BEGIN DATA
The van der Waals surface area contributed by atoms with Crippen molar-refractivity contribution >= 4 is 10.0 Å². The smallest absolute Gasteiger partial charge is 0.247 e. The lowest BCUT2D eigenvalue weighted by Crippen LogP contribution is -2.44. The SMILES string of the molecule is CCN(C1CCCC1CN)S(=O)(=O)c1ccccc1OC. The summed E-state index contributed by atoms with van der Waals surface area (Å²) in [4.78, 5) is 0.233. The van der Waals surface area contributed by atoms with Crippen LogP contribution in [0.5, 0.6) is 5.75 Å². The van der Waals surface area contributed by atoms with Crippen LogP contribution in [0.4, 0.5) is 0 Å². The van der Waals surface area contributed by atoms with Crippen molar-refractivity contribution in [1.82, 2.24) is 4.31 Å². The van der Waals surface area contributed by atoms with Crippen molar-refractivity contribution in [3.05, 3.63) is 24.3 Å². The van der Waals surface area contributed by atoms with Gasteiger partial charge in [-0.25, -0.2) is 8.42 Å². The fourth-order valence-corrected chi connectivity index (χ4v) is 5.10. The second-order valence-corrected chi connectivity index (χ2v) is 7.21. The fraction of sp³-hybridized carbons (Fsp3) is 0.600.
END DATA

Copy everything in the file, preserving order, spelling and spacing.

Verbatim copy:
The van der Waals surface area contributed by atoms with Crippen molar-refractivity contribution >= 4 is 10.0 Å². The smallest absolute Gasteiger partial charge is 0.247 e. The lowest BCUT2D eigenvalue weighted by Crippen LogP contribution is -2.44. The SMILES string of the molecule is CCN(C1CCCC1CN)S(=O)(=O)c1ccccc1OC. The summed E-state index contributed by atoms with van der Waals surface area (Å²) in [4.78, 5) is 0.233. The van der Waals surface area contributed by atoms with Crippen LogP contribution in [0.5, 0.6) is 5.75 Å². The van der Waals surface area contributed by atoms with Crippen LogP contribution in [0.4, 0.5) is 0 Å². The van der Waals surface area contributed by atoms with Crippen molar-refractivity contribution in [1.82, 2.24) is 4.31 Å². The van der Waals surface area contributed by atoms with Crippen molar-refractivity contribution in [3.05, 3.63) is 24.3 Å². The van der Waals surface area contributed by atoms with Gasteiger partial charge in [-0.25, -0.2) is 8.42 Å². The fourth-order valence-corrected chi connectivity index (χ4v) is 5.10. The second-order valence-corrected chi connectivity index (χ2v) is 7.21. The fraction of sp³-hybridized carbons (Fsp3) is 0.600.